However, after ProPublica provided evidence to PILF that it had in fact doubled the official government numbers, the organization corrected its figure. The number of undeliverable mail ballots dropped slightly from 2016 to 2018.

Whether the Ballot You Mail Is Counted May Depend on Where You Vote

A voter waits to drop off a ballot at the Board of Elections in Dayton on Tuesday after the Ohio primary shifted to an exclusively vote-by-mail system to reduce the coronavirus spread. (Megan Jelinger/AFP via Getty Images)

The April 6 guidance from the U.S. Supreme Court seemed final: Election officials in Wisconsin should only count absentee ballots postmarked on or before the next day’s voting. Then, in the days after the chaotic primary, thousands of ballots poured in with missing or illegible postmarks — an issue the court had not directly addressed. Throwing up its hands, the Wisconsin Elections Commission left it to local officials to decide if ballots had been mailed on time.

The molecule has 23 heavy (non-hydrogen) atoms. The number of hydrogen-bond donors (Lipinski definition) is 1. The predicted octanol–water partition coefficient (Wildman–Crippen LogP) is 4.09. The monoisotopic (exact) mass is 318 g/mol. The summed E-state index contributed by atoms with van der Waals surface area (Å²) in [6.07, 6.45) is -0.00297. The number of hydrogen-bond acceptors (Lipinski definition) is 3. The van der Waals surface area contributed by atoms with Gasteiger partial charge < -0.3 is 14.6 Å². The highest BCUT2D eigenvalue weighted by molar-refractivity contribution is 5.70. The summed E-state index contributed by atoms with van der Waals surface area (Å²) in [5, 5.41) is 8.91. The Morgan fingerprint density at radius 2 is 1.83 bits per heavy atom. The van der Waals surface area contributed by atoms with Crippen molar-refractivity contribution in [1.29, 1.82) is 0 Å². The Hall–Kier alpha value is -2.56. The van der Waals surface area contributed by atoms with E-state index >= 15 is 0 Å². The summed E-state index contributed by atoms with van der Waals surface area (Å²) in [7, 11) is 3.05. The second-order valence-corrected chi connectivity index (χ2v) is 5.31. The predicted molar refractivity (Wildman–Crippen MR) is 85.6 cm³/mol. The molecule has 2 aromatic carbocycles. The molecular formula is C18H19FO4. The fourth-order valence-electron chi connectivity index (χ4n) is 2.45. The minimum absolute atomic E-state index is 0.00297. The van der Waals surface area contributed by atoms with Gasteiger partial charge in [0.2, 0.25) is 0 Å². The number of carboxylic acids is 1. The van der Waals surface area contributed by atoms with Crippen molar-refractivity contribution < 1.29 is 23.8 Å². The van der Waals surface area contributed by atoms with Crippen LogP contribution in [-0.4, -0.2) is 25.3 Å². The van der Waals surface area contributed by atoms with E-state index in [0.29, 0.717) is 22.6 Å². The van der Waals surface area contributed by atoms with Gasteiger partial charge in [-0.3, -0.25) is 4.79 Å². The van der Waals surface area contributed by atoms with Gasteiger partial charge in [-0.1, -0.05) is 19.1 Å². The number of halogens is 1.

2020 Political Ad Collector

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Who Has Emergency Authority Over Elections? Nobody’s Quite Sure.

Primary day in Whitmore Lake, Michigan, on March 10. The COVID-19 pandemic has exposed severe limits on how election officials can respond to emergencies. (Erin Kirkland/Bloomberg via Getty Images)

The tug of war over whether and how to hold Tuesday’s Wisconsin primary exposes a national problem: State and local officials with the most experience running elections lack the power to revamp or postpone voting during a crisis.

About Electionland

ProPublica’s Electionland project covers problems that prevent eligible voters from casting their ballots during the 2020 elections. Our coalition of newsrooms around the country are investigating issues related to voter registration, pandemic-related changes to voting, the shift to vote-by-mail, cybersecurity, voter education, misinformation, and more.

Questions? Read our FAQ.